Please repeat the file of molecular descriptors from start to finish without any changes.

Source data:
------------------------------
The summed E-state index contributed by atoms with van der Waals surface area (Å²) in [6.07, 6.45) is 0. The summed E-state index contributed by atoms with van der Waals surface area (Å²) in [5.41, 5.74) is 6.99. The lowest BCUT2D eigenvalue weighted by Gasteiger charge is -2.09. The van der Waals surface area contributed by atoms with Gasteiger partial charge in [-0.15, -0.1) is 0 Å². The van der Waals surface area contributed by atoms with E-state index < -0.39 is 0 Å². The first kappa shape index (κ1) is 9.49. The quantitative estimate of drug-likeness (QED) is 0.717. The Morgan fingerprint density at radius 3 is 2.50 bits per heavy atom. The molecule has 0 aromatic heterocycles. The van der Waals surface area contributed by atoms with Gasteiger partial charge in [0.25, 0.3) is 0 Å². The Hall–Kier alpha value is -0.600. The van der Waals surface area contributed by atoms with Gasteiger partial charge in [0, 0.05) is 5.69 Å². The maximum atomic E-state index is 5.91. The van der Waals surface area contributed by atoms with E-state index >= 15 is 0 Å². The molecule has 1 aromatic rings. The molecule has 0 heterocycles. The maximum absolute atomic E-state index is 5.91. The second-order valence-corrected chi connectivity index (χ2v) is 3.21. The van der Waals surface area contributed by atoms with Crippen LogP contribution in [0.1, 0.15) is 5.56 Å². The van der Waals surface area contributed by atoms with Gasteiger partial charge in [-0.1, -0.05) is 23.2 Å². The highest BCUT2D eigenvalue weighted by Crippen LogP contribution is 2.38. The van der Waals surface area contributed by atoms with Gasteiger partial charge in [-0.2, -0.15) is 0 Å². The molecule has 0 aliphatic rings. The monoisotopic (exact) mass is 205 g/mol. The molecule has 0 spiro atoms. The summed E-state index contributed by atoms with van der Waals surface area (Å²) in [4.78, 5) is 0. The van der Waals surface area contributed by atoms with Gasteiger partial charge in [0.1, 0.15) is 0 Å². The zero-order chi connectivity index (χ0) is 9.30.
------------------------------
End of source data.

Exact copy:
The summed E-state index contributed by atoms with van der Waals surface area (Å²) in [6.07, 6.45) is 0. The summed E-state index contributed by atoms with van der Waals surface area (Å²) in [5.41, 5.74) is 6.99. The lowest BCUT2D eigenvalue weighted by Gasteiger charge is -2.09. The van der Waals surface area contributed by atoms with Gasteiger partial charge in [-0.15, -0.1) is 0 Å². The van der Waals surface area contributed by atoms with E-state index < -0.39 is 0 Å². The first kappa shape index (κ1) is 9.49. The quantitative estimate of drug-likeness (QED) is 0.717. The Morgan fingerprint density at radius 3 is 2.50 bits per heavy atom. The molecule has 0 aromatic heterocycles. The van der Waals surface area contributed by atoms with Gasteiger partial charge in [0.25, 0.3) is 0 Å². The Hall–Kier alpha value is -0.600. The van der Waals surface area contributed by atoms with Gasteiger partial charge in [0, 0.05) is 5.69 Å². The maximum atomic E-state index is 5.91. The van der Waals surface area contributed by atoms with E-state index >= 15 is 0 Å². The molecule has 1 aromatic rings. The molecule has 0 heterocycles. The maximum absolute atomic E-state index is 5.91. The second-order valence-corrected chi connectivity index (χ2v) is 3.21. The van der Waals surface area contributed by atoms with Crippen LogP contribution in [0.1, 0.15) is 5.56 Å². The van der Waals surface area contributed by atoms with Gasteiger partial charge in [-0.1, -0.05) is 23.2 Å². The highest BCUT2D eigenvalue weighted by Crippen LogP contribution is 2.38. The van der Waals surface area contributed by atoms with Gasteiger partial charge in [-0.2, -0.15) is 0 Å². The molecule has 0 aliphatic rings. The monoisotopic (exact) mass is 205 g/mol. The molecule has 0 spiro atoms. The summed E-state index contributed by atoms with van der Waals surface area (Å²) in [4.78, 5) is 0. The van der Waals surface area contributed by atoms with Gasteiger partial charge in [0.1, 0.15) is 0 Å². The zero-order chi connectivity index (χ0) is 9.30.